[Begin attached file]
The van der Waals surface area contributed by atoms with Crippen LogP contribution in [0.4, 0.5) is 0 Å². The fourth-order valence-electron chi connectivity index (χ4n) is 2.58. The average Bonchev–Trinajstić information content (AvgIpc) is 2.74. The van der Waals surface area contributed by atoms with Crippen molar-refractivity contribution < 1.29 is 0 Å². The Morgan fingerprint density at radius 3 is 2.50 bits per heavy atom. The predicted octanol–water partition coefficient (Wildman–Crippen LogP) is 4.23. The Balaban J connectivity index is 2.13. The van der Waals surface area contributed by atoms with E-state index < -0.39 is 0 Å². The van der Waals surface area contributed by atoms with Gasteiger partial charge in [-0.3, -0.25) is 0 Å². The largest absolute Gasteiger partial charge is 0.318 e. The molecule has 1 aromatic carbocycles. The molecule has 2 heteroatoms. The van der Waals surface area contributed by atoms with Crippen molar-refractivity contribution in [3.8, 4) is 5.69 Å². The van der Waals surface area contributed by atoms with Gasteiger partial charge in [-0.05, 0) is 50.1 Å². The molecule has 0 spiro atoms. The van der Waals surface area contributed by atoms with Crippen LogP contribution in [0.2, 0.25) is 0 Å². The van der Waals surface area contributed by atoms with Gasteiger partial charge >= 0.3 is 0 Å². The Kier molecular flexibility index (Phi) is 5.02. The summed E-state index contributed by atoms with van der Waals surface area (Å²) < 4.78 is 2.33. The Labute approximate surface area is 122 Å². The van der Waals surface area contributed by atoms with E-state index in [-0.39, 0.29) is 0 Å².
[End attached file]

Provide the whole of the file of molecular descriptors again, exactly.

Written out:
The van der Waals surface area contributed by atoms with Crippen LogP contribution in [0.4, 0.5) is 0 Å². The fourth-order valence-electron chi connectivity index (χ4n) is 2.58. The average Bonchev–Trinajstić information content (AvgIpc) is 2.74. The van der Waals surface area contributed by atoms with Crippen molar-refractivity contribution < 1.29 is 0 Å². The Morgan fingerprint density at radius 3 is 2.50 bits per heavy atom. The predicted octanol–water partition coefficient (Wildman–Crippen LogP) is 4.23. The Balaban J connectivity index is 2.13. The van der Waals surface area contributed by atoms with E-state index < -0.39 is 0 Å². The van der Waals surface area contributed by atoms with Gasteiger partial charge in [-0.3, -0.25) is 0 Å². The largest absolute Gasteiger partial charge is 0.318 e. The molecule has 1 aromatic carbocycles. The molecule has 2 heteroatoms. The van der Waals surface area contributed by atoms with Crippen molar-refractivity contribution in [3.8, 4) is 5.69 Å². The van der Waals surface area contributed by atoms with Gasteiger partial charge in [-0.05, 0) is 50.1 Å². The molecule has 0 spiro atoms. The van der Waals surface area contributed by atoms with Crippen LogP contribution in [0.2, 0.25) is 0 Å². The van der Waals surface area contributed by atoms with Gasteiger partial charge >= 0.3 is 0 Å². The Kier molecular flexibility index (Phi) is 5.02. The summed E-state index contributed by atoms with van der Waals surface area (Å²) < 4.78 is 2.33. The Labute approximate surface area is 122 Å². The van der Waals surface area contributed by atoms with E-state index in [-0.39, 0.29) is 0 Å².